"If you want to be a great writer, be a man"

The lack of women authors on one best-of list might not mean much by itself, but it's part of an ugly big picture

Published December 30, 2009 9:31PM (EST)

More than a month ago, Salon's Laura Miller addressed the controversy over Publishers Weekly's failure to include books by women writers among its top 10 of the year. "Anyone who's ever had to compile such a list -- and admittedly, there aren't many of us -- will feel an awkward sympathy for the P.W. team," she wrote. You don't even need to have done exactly that to relate; the Democratic voters among us need only recall the 2008 primaries, when voting for the first woman meant not voting for the first African-American, and vice versa -- and before all hell broke loose for John Edwards, a lot of people struggled with weighing the desire to cast a historic vote against a genuine belief that the best choice was yet another white guy. For as much as we all swore up and down that we would never be so small-minded as to vote on race or gender alone, there was no getting around the fact that choosing the person you felt most passionate about meant abandoning the opportunity to support one or more candidates from historically underrepresented groups. Which sucked.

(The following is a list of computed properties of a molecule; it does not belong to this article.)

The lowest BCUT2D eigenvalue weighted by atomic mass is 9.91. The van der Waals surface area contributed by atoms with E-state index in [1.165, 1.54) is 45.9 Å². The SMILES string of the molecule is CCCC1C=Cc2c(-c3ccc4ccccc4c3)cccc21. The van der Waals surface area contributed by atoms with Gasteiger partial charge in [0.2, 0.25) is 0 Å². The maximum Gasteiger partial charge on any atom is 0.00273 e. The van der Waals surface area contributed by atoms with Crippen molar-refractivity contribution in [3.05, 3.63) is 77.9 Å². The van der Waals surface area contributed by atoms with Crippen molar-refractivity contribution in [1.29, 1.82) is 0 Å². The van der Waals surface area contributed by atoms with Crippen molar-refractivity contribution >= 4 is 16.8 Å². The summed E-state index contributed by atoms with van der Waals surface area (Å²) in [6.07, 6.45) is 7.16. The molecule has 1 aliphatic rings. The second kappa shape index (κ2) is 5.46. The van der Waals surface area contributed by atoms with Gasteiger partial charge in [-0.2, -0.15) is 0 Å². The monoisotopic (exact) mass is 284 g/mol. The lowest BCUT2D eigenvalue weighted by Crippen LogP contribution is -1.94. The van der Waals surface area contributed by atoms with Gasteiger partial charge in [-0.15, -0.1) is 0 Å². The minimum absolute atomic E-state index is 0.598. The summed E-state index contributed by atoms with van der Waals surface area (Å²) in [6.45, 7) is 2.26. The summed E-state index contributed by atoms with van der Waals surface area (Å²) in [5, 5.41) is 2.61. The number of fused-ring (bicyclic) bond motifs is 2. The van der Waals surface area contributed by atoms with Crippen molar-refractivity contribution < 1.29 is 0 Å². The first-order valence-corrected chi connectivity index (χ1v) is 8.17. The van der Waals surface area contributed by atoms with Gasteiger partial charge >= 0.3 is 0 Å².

But the real suck, of course, issued not from the Clinton vs. Obama contest specifically, but from that historical underrepresentation itself, which made the decision between two candidates with very similar positions on major issues so symbolically loaded. The same basic problem arises when compiling a list like P.W.'s; even if you sincerely feel that the best books of this particular year were all written by men, the historical lack of women on such lists and continued existence of systematic sexism mean that the omission of female authors is automatically -- and reasonably -- suspect. Which is why, even though Miller acknowledges that there was most likely no conscious sexism driving that decision, she also wisely notes that, "Writing off such qualms as mere 'political correctness' is, in its own way, just as dishonest as exaggerating your admiration for a book simply because its author is female, or dark-skinned, or from a far-off nation." After this country has lived through a few generations of women writers being taken seriously and earning approximately half of the most important honors and awards, an all-male top 10 list will indicate nothing more than an unusually good year for the guys. But in 2009, there is no such thing as an unusually good year for the guys, because seeing the top honors go to men is still so painfully usual. To pretend that's not the case just because Lorrie Moore arguably had an off year is not only intellectually dishonest but an expression of the core problem.